This setting is set via the Upload Directory Attribute interface in Control Center. See the NetStorage - Configuration Guide for more details on this component.

When enabled, the feature sends an MD5 hash in the response header of each file served from NetStorage. However, in the case of Serve from Zip content, the MD5 hash is from the archive file, not of the content file itself. So, if the end user’s client (including Download Manager) checks the response header, the hash will not match that of the file received, and the file will be rejected.

This behavior also prevents content caching at Edge servers, if you have asked your account representative to enable the Edge’s hash-checking feature. In this case, it does not interfere with the actual serving of content to end users, but it does require Edge Servers to retrieve content from NetStorage each time content is requested. In the future, Serve from Zip will override the MD5 Sum feature and NetStorage will not send an MD5 hash with Serve from Zip content.

Only basic zip format features are supported For example, encryption and bzip compression are not supported.
Emergency directories or stale content protection are not supported Zip logic does not support these features.
Aspera does not support zip indexing as part of the upload After a zip archive is uploaded via Aspera, the indexing must be done separately using the CMShell az2z command.
Double indexing an archive is not supported Once a file has been indexed, any attempt to re-index the same file will result in failure.
You can use these archive utilities
  • Mac Finder
  • Command-line (Mac)
  • Windows Explorer
  • WinRar
  • 7-Zip
Serve from Zip uses relative paths Uploaded zip files should contain relative paths that do not start with a slash ( / ). Absolute paths starting with a slash are not supported.
What does auto-indexing do to a zip file pre-indexed? Error 451 will occur after uploading pre-indexed zip files with auto-index enabled, and the file will not transfer to NetStorage.
What does the CMShell “az2z” cmd do to a zip file that was auto-indexed? Once a file has been indexed, any attempt to re-index the same file will result in failure.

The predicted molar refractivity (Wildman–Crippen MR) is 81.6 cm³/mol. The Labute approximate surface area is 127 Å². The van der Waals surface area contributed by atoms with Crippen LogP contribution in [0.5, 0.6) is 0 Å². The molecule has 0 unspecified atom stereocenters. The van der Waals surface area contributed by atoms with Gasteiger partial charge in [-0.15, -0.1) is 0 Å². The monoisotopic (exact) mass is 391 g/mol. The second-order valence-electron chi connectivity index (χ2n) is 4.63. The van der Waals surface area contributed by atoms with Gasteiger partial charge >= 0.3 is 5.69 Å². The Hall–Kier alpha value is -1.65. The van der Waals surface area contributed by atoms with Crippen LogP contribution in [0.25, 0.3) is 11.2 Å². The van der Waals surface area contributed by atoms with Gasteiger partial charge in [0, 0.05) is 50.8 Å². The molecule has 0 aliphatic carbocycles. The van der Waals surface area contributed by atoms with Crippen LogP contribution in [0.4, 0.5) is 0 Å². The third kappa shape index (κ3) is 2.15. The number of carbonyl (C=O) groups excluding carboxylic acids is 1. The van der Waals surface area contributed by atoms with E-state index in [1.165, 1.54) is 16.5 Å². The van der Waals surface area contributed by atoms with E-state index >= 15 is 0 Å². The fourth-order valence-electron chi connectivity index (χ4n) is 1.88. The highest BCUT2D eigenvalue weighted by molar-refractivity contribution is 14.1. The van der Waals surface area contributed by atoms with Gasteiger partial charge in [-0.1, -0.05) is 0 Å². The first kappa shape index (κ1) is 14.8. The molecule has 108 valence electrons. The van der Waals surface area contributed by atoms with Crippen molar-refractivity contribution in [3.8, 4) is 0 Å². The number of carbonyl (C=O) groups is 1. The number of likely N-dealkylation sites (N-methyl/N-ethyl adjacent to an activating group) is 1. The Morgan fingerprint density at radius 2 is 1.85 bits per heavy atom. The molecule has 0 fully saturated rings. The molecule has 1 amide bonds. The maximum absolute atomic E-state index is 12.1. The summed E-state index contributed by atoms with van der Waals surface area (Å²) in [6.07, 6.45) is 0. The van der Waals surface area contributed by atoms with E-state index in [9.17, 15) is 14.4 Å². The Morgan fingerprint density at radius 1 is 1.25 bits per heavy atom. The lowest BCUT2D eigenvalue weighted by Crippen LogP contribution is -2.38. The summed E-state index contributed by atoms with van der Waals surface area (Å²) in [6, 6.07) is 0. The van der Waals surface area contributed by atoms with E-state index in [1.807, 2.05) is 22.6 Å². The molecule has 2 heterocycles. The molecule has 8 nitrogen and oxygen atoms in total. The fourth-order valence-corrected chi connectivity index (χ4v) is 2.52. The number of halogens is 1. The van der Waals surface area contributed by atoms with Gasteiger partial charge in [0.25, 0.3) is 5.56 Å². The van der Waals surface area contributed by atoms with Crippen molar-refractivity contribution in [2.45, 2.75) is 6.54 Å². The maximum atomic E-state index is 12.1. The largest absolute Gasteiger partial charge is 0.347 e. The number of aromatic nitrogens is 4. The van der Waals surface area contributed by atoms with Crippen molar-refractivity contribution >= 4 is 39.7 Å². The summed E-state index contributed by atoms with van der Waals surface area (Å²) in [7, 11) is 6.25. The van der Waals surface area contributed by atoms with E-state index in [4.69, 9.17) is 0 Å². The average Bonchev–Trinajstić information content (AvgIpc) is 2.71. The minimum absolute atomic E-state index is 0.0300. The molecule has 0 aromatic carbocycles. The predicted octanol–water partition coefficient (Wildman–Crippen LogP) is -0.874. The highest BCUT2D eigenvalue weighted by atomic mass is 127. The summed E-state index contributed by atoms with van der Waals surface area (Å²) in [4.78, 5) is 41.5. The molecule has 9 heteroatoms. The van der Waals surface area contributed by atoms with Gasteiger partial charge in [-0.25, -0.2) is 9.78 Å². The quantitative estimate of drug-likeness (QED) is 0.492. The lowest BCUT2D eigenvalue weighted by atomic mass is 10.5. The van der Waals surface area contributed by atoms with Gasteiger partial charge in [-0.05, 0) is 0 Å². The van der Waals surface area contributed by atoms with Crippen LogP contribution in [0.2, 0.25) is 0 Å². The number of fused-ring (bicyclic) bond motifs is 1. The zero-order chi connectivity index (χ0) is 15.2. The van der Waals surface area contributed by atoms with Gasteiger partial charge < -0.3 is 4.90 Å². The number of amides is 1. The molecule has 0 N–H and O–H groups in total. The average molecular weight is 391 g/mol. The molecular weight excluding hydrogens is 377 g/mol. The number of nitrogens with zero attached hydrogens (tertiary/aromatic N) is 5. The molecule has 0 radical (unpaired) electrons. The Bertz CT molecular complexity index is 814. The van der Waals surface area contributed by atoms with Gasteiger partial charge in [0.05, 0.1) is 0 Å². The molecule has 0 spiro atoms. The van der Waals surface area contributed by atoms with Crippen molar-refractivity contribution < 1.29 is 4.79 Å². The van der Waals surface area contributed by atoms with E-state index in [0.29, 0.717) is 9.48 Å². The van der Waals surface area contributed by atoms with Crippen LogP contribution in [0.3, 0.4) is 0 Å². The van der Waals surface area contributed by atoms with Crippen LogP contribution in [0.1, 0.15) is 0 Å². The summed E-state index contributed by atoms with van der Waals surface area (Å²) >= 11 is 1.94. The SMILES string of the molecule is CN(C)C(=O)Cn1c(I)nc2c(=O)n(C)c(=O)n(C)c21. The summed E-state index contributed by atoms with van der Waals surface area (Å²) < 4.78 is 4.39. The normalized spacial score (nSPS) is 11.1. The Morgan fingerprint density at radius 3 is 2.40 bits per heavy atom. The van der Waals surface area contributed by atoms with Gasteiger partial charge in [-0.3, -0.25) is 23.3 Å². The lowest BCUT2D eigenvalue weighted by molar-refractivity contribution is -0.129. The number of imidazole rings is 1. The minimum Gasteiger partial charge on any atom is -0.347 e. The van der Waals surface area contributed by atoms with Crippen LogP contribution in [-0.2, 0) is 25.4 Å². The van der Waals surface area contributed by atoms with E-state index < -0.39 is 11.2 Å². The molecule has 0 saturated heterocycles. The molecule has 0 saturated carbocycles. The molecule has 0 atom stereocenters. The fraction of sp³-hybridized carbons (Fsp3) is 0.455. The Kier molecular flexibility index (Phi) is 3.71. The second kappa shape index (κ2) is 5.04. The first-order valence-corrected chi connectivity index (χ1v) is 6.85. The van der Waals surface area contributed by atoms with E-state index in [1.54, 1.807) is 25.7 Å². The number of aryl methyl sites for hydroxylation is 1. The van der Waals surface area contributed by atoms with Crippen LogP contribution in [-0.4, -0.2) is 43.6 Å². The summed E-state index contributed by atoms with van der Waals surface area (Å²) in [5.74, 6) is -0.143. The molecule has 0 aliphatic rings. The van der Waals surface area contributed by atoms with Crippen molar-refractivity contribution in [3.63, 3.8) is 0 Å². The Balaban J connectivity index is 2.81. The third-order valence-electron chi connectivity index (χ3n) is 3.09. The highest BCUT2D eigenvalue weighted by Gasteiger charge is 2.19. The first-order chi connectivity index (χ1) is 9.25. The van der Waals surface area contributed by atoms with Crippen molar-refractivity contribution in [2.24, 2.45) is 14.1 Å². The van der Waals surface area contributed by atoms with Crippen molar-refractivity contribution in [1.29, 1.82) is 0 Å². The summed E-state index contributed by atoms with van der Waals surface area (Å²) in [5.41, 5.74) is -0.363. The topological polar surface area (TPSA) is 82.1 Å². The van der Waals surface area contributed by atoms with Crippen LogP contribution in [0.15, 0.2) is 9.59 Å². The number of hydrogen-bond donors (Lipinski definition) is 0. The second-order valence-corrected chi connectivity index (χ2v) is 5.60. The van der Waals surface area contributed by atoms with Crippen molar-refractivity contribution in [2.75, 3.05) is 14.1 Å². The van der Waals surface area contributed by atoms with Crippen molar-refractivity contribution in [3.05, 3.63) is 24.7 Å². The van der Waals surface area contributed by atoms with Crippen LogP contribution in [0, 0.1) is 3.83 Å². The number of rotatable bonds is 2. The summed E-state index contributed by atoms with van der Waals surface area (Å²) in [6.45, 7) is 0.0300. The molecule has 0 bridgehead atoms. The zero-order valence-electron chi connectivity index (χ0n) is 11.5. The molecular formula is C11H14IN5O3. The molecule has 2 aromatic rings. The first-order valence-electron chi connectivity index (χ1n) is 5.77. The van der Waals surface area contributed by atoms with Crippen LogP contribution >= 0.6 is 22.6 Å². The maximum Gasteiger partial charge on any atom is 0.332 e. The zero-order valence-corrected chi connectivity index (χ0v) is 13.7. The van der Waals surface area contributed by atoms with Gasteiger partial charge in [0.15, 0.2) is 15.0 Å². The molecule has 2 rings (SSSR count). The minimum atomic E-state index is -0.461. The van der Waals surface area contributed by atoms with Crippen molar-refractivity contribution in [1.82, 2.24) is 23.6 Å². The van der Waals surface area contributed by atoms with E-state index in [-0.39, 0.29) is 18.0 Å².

How do I find out which zip files are, or are not, indexed? Indexed zip file MD5s and file sizes stored on NetStorage will not match your local copy:
  1. Get the list of all zip files by scanning a local copy of the content tree. For example, using Linux: find . -name '*.zip' -printf '%s %p\n'
  2. Use the HTTP-API "stat" action (or equivalent on another protocol) for each path and compare the size of the zip file. If the uploaded file size is the same, the uploaded zip file is not indexed.

Otherwise you'll need to know the name of a sub-object within each zip file (e.g., a video manifest name.) and be able to download via a delivery config using serve-from-zip.

  1. Use the HTTP-API list action to scan all objects in NetStorage.
  2. Test if a sub-object can be retrieved using the HTTP Delivery with the HEAD method.
How do I remove the Akamai index from a zip file on NetStorage? Removing an index isn't supported. Re-upload the original zip file without auto-indexing to replace an indexed zip file.
How do I upload zip files without auto-indexing? You can choose any of these options:
  • Create a new, or use another upload account that does not auto-index.
  • Use the HTTP-API with the zip-index=0 parameter, if using an upload account with auto-indexing enabled.
  • Temporarily disable the auto-index option on the upload account.